A new book by former CIA officials defends the agency’s use of brutal interrogation measures after the terrorist attacks on the United States that occurred on Sept. 11, 2001. (Alex Wong/Getty Images)

Former high-ranking CIA officials have collaborated on a book that disputes the findings of a scathing Senate report released last year, extending a seemingly eternal debate over the agency’s use of brutal interrogation measures.

The book, which includes essays by former CIA directors George J. Tenet, Michael V. Hayden and Porter J. Goss, depicts the Senate investigation as a partisan attack that maligned agency employees and dismissed the value of intelligence gained from captured al-Qaeda suspects.

Jose A. Rodriguez Jr., who presided over the interrogation program as head of the CIA’s Counterterrorism Center, wrote the most combative chapter, accusing President Obama of damaging the agency’s ability to trust the White House.

“By calling [agency employees] torturers and hounding them in the courts, President Obama has broken the covenant that exists between the government and the CIA,” Rodriguez wrote. “I worry about what this means for the safety of our nation.”

But while lashing out against critics, most of the essays avoid any mention of waterboarding, rectal feeding or other tactics that were used on CIA detainees, and do not explicitly defend the effectiveness of methods that Obama and human rights groups label as torture.

The book, titled “Rebuttal,” is to be released Wednesday by the U.S. Naval Institute. It includes material that was previously made public, including the CIA’s response to the report by the Senate Intelligence Committee, as well as the views of Republicans on that panel who disagreed with the final report.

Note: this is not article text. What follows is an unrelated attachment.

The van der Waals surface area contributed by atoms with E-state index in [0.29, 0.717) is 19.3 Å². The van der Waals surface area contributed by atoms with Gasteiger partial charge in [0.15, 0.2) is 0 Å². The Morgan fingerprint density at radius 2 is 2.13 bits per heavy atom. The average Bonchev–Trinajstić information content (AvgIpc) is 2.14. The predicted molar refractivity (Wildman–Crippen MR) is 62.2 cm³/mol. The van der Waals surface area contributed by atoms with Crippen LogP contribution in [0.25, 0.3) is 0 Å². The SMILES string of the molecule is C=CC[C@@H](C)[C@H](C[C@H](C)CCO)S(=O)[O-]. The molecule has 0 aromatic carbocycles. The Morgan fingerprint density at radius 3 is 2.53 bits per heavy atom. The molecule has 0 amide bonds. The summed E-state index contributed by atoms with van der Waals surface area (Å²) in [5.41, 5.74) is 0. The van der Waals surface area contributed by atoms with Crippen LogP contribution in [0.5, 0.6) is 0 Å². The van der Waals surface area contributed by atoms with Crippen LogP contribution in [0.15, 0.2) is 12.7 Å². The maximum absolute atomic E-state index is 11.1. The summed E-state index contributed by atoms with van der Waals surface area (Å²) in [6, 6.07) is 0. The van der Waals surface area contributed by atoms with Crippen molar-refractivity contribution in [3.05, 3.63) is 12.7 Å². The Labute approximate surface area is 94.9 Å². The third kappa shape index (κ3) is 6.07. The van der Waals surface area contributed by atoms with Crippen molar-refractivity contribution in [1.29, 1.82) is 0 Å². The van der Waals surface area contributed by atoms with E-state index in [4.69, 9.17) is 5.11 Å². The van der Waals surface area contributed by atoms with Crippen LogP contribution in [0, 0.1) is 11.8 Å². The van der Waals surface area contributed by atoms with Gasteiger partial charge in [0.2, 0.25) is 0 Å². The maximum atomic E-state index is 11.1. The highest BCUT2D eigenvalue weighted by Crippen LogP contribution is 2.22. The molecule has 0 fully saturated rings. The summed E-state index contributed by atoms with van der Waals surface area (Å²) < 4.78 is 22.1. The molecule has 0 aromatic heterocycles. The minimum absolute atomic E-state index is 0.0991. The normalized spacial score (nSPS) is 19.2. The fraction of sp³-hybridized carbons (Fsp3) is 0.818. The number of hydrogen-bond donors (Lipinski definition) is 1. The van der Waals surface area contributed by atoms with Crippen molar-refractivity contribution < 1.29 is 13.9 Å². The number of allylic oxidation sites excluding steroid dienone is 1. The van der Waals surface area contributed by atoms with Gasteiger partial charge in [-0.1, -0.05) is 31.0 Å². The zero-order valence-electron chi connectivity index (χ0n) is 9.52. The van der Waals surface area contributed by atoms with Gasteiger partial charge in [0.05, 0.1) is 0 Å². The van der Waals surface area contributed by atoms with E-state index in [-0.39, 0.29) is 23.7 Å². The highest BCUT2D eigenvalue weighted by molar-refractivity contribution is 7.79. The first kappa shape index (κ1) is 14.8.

Bill Harlow, a former CIA spokesman who served as editor for the compilation, said the project was conceived after the Senate report was released in book form. The Senate document has been depicted as “the definitive word” on the interrogation program, Harlow said in an interview. “We wanted to go on the record saying it definitely wasn’t.”

Even before its publication, “Rebuttal” has drawn criticism on Capitol Hill and among human rights groups, underscoring the lingering intensity of the competing views of a program that was dismantled in 2009.

“This book contains nothing new,” Sen. Dianne Feinstein (D-Calif.) said in a written statement. As then-chairman of the Senate Intelligence Committee, Feinstein presided over the panel’s six-year probe of the interrogation program.

“The new book doesn’t lay a glove on the factual accuracy of the Committee’s report,” Feinstein said. “These interrogation techniques were brutal and did not produce information that was not already obtained in more traditional and acceptable ways.”

Other contributors to the book include former deputy CIA directors Michael J. Morell and John E. McLaughlin, and former acting general counsel John A. Rizzo. The book indicates that proceeds will be donated to the CIA Officers Memorial Foundation.

Many describe the Senate report as distorted and failing to consider the roles that others — including at the White House and Justice Department in the George W. Bush administration — played in encouraging and approving the interrogation program.

In an introductory essay, Tenet acknowledges “failures of leadership and management that left a stain on our record,” a concession that is in contrast to the defiant tone he often struck when promoting his 2007 memoir. Even so, he describes the post-9/11 mind-set in apocalyptic terms, saying that agency officials had come to “believe that the world was in great danger.”

Julie Tate contributed to this report.